Soon after the Diamond’s men had been taken off, the Filey lifeboat crew, which had also been alerted, arrived at the scene, but on boarding they discovered that the stricken trawler was by then deserted.
The crewmen of the Diamond were billeted at the local Foord’s Hotel in Filey, before being returned to Hull.
On a lighter note, an engineer from the Diamond who was on leave at the time disaster struck got a visit from some drunken crewmates later, who shouted up to his window: “Hey Billy, she’s come for you, lad!”
In February 1912, a Board of Trade inquiry opened into the loss of the Diamond.
At first, it concentrated on the role of bosun George Wood, who had been on watch when the disastrous mistaking of cliffs for snow had happened. It seemed that his career was in jeopardy. But the mate, George Kelk, came to Wood’s rescue.
Kelk was missing when the inquiry opened, having been arrested for debt. But he was tracked down a few days later, and gave some devastating testimony against Skipper Davies.
Kelk told the court that at no time had he seen Thomas Davies on deck during any of the watches. It soon became clear that the main blame for the disaster was to be attached to the skipper.
The judge heading the inquiry was reported in the Hull News of 17 February, 1912 as saying: “That is a scandalous state of affairs.”
It is not known why the skipper was not present across any of the three watches before disaster struck. But the inquiry decided that his negligence had cost his employers a ship – and could, more importantly, have cost the men their lives.
But by today’s standards, Skipper Davies’ punishment seems ludicrous. He had his skipper’s certificate suspended for just three months – and the court also decided that he could carry on working as a mate in the meantime if he could find employment.
In theory, he should have been well cushioned, for a few weeks later he received more than £80 – about £1,800 in today’s money – in settlement of his share of an earlier salvage of a large ship called the Sair Port the previous year.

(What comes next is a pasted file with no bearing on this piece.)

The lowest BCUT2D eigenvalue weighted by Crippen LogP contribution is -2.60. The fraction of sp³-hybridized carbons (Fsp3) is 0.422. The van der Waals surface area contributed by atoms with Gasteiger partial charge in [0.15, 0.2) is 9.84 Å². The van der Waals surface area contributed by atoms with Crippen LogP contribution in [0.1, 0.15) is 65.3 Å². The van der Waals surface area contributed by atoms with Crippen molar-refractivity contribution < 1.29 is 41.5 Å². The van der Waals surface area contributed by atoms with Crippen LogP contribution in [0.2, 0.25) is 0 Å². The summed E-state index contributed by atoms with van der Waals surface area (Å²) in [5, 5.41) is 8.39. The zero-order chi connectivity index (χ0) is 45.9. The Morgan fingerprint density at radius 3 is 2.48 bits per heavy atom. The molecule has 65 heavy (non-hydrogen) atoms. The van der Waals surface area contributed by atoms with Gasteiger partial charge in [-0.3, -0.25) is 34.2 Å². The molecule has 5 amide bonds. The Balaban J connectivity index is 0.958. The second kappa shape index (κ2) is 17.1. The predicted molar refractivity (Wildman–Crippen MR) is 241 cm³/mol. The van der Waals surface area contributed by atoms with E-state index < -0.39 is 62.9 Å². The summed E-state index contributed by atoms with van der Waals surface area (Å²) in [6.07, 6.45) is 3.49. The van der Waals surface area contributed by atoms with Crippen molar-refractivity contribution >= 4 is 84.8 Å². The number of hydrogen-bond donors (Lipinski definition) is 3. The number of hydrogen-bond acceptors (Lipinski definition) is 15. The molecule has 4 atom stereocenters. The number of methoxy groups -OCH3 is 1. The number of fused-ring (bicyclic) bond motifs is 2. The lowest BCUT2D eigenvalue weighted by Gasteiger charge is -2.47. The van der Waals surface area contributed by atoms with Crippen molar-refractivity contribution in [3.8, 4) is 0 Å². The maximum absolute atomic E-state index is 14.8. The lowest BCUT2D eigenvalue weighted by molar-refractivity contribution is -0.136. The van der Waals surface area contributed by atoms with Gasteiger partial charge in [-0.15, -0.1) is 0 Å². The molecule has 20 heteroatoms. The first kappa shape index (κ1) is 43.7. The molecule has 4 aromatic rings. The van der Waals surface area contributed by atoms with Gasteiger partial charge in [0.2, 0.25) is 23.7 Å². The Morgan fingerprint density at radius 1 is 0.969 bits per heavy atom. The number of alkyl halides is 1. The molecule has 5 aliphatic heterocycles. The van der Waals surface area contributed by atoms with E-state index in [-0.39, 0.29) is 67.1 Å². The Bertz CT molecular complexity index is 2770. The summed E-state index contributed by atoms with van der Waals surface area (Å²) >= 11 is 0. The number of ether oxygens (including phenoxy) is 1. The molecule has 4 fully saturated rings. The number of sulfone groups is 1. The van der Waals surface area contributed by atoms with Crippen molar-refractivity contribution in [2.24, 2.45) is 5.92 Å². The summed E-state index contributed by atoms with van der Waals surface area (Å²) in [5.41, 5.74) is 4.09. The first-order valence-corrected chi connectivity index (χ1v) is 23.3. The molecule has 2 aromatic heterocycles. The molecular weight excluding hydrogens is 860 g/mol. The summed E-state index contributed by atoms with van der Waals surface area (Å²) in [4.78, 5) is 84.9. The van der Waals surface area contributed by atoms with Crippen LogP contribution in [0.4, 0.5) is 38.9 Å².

But Dr Robinson’s research on the Blaydes Maritime Centre University of Hull website shows that there was at least some poetic justice meted out to the errant skipper.
In June 1912, Davies was jailed by magistrates at Brixham Petty Sessions for arrears of maintenance due to his estranged wife.
Out of the salvage monies he had received, he had only sent her £5 10s, around £100 in today’s money – a fraction of what he got.
Davies claimed to the court that he had had bad luck, and said he was also having to pay an additional 2s 6d a week to his mother, as well as keeping another woman and child.
The bench was unimpressed by the skipper’s complex private life and list of excuses, and he was jailed for a month.
Dr Robinson has been joined in his maritime history website project by family research expert Peter Chapman, who helped to unearth the human stories behind the history of the Diamond.
He writes: “It turns out that Davies was living with Mary Louise Trickett (née Blackman), a 22-year-old widow by whom he seems to have had a son in 1911.
“Mary’s late husband, Chandos Jepson Trickett, who usually went by the name of James, had been mate on the Hull trawler Terrier when he was dragged overboard by the trawl warp and drowned whilst the vessel was fishing some 270 miles NE of Spurn in January 1908.
“One of the trawler’s deckhands, George William Brown of Westbourne Crescent, Edinburgh Street, was later presented with a bronze award for gallantry from the King for his attempts that day to save the stricken mate.
“What is particularly interesting from our point of view is that the skipper of the Terrier at the time was Thomas Davies. It was presumably some time afterwards that he had moved in with Mary.”
With the outbreak of the First World War, Davies became a skipper in the Royal Naval Reserve (Trawler Section), and was assigned to the trawler Elite – but by early January 1915 he had been discharged for misconduct. But as Peter Chapman explains, Davies was not an unusual case when it came to discipline.